My new seating and shrouding system for riding trowels emphasizes operator comfort and safety while at the same time maximizing service efficiency. The powered riding trowel of the present invention comprises one or more engines with conventional bladed rotors. A protective shroud is pivotally mounted to the frame to shroud or guard the motor. When desired, the shroud is simply unlatched and quickly displaced to expose the motor and other parts without machine disassembly. In the best mode of the invention known to me at this time, one shroud end is hinged to the frame and the opposite end is selectively latched. In an alternative embodiment both shroud ends are releasably latched to the frame.
Preferably an operator's seat is adjustably mounted on top of the shroud. A control panel is accessible from the seat. The steering system and other details of this invention are set forth in prior U.S. Pat. Nos. 5,108,220, 5,613,801, 5,480,257, and 5,685,667 are hereby incorporated by reference herein.
The protective shroud encloses the engine compartment. The shroud has an upper flat surface on top that supports the adjustable seat. The shroud front and rear are preferably formed from rigid, supportive sheet-like material. In the best mode perforated steel mesh forms the front and rear. This construction establishes a positive airflow through the shroud interior. The opposite shroud ends are integral with the top surface and angularly depend outwardly and downwardly. Each end comprises numerous spaced apart ventilation louvers for enhanced air flow and cooling.
The preferred hinge structure comprises inner and outer hinge portions. An outermost hinge is formed by a pivotal connection of the bottom of one shroud end to the frame. A cooperating inner hinge is formed from at least one inner brace coupled to a preferably pneumatic dampener. The dampener (i.e., preferably an air cylinder) pivotally terminates within the shroud interior. The twin hinge construction defines a pair of separate but similar arcs of movement that establish controlled shroud deflection. In the alternative embodiment manually operated spring biased latches mount both ends of the shroud.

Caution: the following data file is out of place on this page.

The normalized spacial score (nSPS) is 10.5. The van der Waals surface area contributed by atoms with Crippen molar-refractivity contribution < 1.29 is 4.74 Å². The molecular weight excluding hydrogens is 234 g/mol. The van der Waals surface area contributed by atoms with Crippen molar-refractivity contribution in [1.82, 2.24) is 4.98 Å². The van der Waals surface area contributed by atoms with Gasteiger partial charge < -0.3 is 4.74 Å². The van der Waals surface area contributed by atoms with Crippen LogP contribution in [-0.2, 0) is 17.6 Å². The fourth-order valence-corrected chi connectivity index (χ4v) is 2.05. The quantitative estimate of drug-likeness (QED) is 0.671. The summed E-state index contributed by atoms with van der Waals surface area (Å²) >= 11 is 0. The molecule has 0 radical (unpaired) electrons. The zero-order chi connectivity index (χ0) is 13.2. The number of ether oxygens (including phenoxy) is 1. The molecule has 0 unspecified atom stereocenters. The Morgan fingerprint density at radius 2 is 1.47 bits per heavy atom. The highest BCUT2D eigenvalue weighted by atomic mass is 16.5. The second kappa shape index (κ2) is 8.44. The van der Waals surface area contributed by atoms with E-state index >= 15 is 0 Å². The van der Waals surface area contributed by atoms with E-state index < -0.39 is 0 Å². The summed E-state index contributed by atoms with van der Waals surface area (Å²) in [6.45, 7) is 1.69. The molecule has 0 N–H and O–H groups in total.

Therefore, a basic object is to provide a comfortable, ergonomic riding trowel.
Another basic object is to provide a comfortable, ergonomic seating and shroud system for use with a variety of power riding trowels.
A further object is to maximize operator comfort in a power riding trowel.
It is a fundamental object to keep the operator's hands away from critical moving parts.
A related object is to normally block operator access to any hot parts that may produce burns.
Another object is to provide an ergonomically optimized seating support in a power riding trowel.
Another object is to provide a quick access hood or shroud system for power riding trowels that may be easily displaced to an out-of-the way position for trowel service.
Another basic object is to maximize ease of service.
A further object is to combine a seating support of the character described with a properly ventilated shroud so that the considerable heat developed during power troweling can be dissipated properly.
A related object is to develop an air path that efficiently directs exhaust heat away from the operator seat.
Another object is to provide a seating and ventilation system of the character described that is suitable for use with single engine or multiple engine machines.
An object of the present invention is to provide a serviceable riding trowel that is capable of quick adjustment.
A related object is to provide a comfortable trowel for panning or blading operations.